New Car Advancements In Car Safety Technology Have Helped Make Cars Safer for Indiana Drivers

The idea of fully-automated self-driving cars is a little scary to most people. It’s hard to imagine that a car would be able to make the hundreds of decisions human drivers make as they maneuver their cars to their destinations. However, the National Highway Traffic Safety Administration (NHTSA) reports that 94 percent of the over 35,000 fatal accidents in 2015 were caused at least in part by a mistake made by the human driver. Current automated technology is already proving to save lives. Learn more about these safety features and how full automation is coming soon, whether we want it or not.

Automated Safety Technology in Indiana 

Futuristic technology. Car interior with graphical user interfaceMany cars have automatic safety features that help us so seamlessly, that we aren’t even aware it’s there. One example of an early safety feature is anti-lock braking systems (ABS), which were first introduced in the 1970s and are now standard on all vehicles. This technology prevents wheels from locking up and going into an uncontrolled skid when the driver slams on the brakes. As one of the first examples of car technology that corrects mistakes made by the driver, ABS technology has prevented countless crashes.

Newer car technology that assists drivers in avoiding Indiana car accidents includes the following:

  • Electronic Stability Control (ESC). When a driver turns sharply to avoid a crash or because he did not anticipate a curve in the road, the vehicle can lose traction and the driver can lose control of the car. ESC keeps the vehicle headed in the driver’s intended direction, despite the extreme steering maneuver. This prevents a car from spinning out (changing direction too quickly) or plowing out (changing direction too slowly). ESC has been standard on all new cars since 2011.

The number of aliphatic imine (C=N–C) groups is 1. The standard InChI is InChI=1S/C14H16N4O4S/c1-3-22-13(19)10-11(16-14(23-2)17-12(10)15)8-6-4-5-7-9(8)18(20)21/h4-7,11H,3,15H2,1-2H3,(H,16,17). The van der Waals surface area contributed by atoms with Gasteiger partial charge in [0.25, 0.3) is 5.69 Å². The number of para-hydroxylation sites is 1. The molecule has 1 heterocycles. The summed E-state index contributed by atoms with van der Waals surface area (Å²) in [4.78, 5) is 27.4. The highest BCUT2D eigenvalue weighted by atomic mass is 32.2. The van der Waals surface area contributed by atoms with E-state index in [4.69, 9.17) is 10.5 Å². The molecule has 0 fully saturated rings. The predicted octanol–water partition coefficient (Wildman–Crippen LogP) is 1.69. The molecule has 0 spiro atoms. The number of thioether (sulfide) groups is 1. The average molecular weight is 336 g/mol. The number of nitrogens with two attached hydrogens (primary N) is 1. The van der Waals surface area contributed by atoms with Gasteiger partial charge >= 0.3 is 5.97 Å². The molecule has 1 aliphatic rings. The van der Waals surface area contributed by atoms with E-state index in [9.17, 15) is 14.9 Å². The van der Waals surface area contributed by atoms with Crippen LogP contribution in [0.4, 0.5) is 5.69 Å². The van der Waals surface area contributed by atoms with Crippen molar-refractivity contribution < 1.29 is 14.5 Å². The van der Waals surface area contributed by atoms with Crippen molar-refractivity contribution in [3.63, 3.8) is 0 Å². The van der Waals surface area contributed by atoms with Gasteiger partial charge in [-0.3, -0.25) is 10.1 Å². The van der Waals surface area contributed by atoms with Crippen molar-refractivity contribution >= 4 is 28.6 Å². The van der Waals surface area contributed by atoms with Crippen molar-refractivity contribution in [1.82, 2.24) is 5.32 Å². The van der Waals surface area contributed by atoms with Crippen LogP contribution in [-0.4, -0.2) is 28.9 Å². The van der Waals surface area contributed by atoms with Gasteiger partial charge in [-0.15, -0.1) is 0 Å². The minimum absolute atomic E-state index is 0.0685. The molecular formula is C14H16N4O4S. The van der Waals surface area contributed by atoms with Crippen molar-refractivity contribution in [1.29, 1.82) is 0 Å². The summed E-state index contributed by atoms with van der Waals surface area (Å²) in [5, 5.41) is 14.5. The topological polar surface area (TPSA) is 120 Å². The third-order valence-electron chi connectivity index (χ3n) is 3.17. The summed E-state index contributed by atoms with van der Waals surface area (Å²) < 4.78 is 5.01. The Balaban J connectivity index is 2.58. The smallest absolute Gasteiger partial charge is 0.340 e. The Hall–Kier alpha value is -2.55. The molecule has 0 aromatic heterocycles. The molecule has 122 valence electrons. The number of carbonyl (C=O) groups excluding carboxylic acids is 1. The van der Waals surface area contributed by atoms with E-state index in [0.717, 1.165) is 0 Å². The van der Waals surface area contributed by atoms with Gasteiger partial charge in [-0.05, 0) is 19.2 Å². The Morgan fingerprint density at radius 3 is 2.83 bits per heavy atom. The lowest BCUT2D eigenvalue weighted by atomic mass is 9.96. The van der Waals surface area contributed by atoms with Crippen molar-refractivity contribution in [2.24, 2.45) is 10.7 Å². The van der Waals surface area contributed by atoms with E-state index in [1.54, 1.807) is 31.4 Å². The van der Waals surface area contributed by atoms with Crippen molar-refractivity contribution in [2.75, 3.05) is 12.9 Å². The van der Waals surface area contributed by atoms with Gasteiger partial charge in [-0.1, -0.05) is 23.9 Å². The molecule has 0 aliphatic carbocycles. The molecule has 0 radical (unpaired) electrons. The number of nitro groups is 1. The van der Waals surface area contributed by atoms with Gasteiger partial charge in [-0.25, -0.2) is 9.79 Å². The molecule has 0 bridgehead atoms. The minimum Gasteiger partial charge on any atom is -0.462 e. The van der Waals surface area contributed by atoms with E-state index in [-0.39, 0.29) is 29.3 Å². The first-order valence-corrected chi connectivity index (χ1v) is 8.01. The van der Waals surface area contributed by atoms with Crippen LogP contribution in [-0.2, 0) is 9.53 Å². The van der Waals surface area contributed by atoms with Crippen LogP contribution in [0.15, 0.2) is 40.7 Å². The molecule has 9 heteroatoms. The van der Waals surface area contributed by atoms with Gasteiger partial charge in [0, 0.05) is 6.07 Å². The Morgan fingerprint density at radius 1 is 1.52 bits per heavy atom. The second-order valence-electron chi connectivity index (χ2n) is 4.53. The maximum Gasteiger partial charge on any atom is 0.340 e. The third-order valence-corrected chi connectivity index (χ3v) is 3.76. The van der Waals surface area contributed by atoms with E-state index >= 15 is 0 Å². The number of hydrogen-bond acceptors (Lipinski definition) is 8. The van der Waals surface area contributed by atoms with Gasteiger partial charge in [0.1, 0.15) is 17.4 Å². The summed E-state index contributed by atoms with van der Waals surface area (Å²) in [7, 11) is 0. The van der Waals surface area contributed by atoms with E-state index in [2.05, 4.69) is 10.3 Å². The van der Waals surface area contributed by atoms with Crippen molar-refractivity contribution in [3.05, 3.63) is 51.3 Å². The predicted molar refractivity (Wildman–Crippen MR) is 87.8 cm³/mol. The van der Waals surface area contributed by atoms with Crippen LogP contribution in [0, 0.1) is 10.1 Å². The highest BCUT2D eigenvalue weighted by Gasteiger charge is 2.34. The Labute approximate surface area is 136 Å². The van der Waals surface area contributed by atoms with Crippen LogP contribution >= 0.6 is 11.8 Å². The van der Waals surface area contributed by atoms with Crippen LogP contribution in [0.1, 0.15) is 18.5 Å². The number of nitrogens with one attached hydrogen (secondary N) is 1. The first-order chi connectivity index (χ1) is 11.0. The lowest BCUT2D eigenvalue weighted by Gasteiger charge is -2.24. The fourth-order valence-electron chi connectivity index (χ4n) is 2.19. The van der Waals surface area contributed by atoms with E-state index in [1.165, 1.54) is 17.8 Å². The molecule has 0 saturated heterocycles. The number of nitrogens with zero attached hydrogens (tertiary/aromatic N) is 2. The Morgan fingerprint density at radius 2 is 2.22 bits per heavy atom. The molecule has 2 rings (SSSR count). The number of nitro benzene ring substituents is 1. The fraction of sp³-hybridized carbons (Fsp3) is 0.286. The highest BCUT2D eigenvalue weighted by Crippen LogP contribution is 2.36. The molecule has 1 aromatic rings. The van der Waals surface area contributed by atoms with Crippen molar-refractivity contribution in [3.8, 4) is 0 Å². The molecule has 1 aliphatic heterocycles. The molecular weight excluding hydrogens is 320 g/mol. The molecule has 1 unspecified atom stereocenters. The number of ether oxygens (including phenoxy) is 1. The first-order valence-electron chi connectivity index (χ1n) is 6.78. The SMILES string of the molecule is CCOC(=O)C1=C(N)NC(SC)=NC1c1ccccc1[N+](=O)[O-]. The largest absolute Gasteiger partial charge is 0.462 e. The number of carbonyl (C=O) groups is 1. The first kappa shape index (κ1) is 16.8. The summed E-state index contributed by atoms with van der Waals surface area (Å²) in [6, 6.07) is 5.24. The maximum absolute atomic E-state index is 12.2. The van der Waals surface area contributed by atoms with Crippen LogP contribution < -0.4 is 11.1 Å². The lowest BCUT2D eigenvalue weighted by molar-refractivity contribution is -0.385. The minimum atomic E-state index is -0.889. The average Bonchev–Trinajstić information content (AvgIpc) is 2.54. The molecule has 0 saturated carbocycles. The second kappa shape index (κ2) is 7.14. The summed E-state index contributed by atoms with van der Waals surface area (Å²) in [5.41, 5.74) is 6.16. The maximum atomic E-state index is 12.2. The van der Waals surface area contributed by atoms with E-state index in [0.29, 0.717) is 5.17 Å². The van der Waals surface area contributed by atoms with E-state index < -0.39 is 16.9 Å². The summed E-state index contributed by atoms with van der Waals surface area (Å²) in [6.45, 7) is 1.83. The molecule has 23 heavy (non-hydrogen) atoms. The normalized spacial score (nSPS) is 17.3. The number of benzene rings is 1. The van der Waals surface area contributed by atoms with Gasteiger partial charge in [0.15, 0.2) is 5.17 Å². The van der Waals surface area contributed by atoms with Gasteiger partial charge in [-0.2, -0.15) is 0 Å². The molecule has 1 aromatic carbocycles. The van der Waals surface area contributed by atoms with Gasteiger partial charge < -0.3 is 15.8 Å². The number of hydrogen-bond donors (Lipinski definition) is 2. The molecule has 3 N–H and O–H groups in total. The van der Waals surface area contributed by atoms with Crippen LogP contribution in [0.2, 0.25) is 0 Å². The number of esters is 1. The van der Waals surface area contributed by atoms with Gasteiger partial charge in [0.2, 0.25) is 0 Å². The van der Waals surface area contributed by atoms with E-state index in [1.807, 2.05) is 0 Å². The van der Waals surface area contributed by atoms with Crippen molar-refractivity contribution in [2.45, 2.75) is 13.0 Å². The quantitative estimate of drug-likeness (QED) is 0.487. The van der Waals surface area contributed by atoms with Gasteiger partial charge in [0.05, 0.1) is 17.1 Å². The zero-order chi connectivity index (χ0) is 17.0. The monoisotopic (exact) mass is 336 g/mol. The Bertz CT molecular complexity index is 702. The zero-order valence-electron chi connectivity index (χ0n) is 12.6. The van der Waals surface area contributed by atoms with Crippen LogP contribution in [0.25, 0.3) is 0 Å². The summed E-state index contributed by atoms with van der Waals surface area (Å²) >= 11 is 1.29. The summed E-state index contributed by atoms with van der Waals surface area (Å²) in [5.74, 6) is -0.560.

• Automatic Emergency Braking (AEB). These systems, which have been available as an option on many cars since 2006, typically warn the driver when an impact is imminent and then apply the brakes automatically if the driver fails to do so. NHTSA reports that 30 percent of all police-reported crashes are rear-ended collisions that could have been prevented by AEB technology. One key cause of drivers failing to brake in time to avoid a collision is a distraction—such as a cell phone use—behind the wheel.
  • Lane Keeping Support (LKS). Driver distraction and fatigue can also lead to drivers drifting out of their lanes and into oncoming traffic, causing a head-on collision, or side-swiping a car in the next lane. Depending on the technology, the system may simply warn the driver that he is drifting or may actually correct the action to keep the car in its lane. This technology can also prevent deadly rollover accidents which can happen when a car suddenly veers off the road.

These technologies are currently available and have been shown to prevent accidents, although it’s impossible to determine just how many close calls have been avoided because of these automated safety features. The next step—a fully automated vehicle—is not far off.

The Path to Self-Driving Cars

Various manufacturers are currently working on self-driving technology. Cars with automated driver assistance have already made their debut on our roads. In an effort to support the development in a way that protects the safety and privacy of drivers, the Department of Transportation announced its strategy for working with NHTSA to oversee the development and release of driverless cars, which includes the following steps:

  1. A 10-year, $3.9 billion investment in automated safety technologies.
  2. Regulatory interpretations and exemptions to enable safety innovation.
  3. Operational guidance for the safe deployment of automated vehicles.
  4. Working with partners to develop a model State policy on automated safety technologies.
  5. A plan for what new tools and authorities the agency might need to fulfill its safety mission in this new era.


James R. Keller
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